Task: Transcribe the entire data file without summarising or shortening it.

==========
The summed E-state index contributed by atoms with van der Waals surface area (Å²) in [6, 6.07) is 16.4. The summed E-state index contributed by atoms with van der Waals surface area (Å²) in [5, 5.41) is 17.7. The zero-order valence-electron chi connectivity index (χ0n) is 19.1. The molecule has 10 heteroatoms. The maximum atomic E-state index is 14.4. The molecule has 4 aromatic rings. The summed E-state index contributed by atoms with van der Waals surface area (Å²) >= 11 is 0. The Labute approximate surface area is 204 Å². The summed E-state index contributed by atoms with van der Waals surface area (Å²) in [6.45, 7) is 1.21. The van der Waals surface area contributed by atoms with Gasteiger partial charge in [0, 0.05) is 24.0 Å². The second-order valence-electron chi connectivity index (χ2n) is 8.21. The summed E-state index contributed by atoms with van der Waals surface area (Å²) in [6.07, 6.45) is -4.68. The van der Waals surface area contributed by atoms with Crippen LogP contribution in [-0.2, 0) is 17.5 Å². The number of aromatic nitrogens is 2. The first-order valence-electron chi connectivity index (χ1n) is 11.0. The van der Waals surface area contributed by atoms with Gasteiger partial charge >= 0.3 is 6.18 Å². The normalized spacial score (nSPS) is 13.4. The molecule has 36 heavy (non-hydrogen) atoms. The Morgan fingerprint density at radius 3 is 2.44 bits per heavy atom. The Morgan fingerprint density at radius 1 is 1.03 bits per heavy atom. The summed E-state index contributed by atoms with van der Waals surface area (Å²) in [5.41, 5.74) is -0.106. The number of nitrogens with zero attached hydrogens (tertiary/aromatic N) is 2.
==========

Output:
The summed E-state index contributed by atoms with van der Waals surface area (Å²) in [6, 6.07) is 16.4. The summed E-state index contributed by atoms with van der Waals surface area (Å²) in [5, 5.41) is 17.7. The zero-order valence-electron chi connectivity index (χ0n) is 19.1. The molecule has 10 heteroatoms. The maximum atomic E-state index is 14.4. The molecule has 4 aromatic rings. The summed E-state index contributed by atoms with van der Waals surface area (Å²) >= 11 is 0. The Labute approximate surface area is 204 Å². The summed E-state index contributed by atoms with van der Waals surface area (Å²) in [6.45, 7) is 1.21. The van der Waals surface area contributed by atoms with Gasteiger partial charge in [0, 0.05) is 24.0 Å². The second-order valence-electron chi connectivity index (χ2n) is 8.21. The summed E-state index contributed by atoms with van der Waals surface area (Å²) in [6.07, 6.45) is -4.68. The van der Waals surface area contributed by atoms with Crippen LogP contribution in [-0.2, 0) is 17.5 Å². The number of aromatic nitrogens is 2. The first-order valence-electron chi connectivity index (χ1n) is 11.0. The van der Waals surface area contributed by atoms with Gasteiger partial charge >= 0.3 is 6.18 Å². The normalized spacial score (nSPS) is 13.4. The molecule has 36 heavy (non-hydrogen) atoms. The Morgan fingerprint density at radius 3 is 2.44 bits per heavy atom. The Morgan fingerprint density at radius 1 is 1.03 bits per heavy atom. The summed E-state index contributed by atoms with van der Waals surface area (Å²) in [5.41, 5.74) is -0.106. The number of nitrogens with zero attached hydrogens (tertiary/aromatic N) is 2.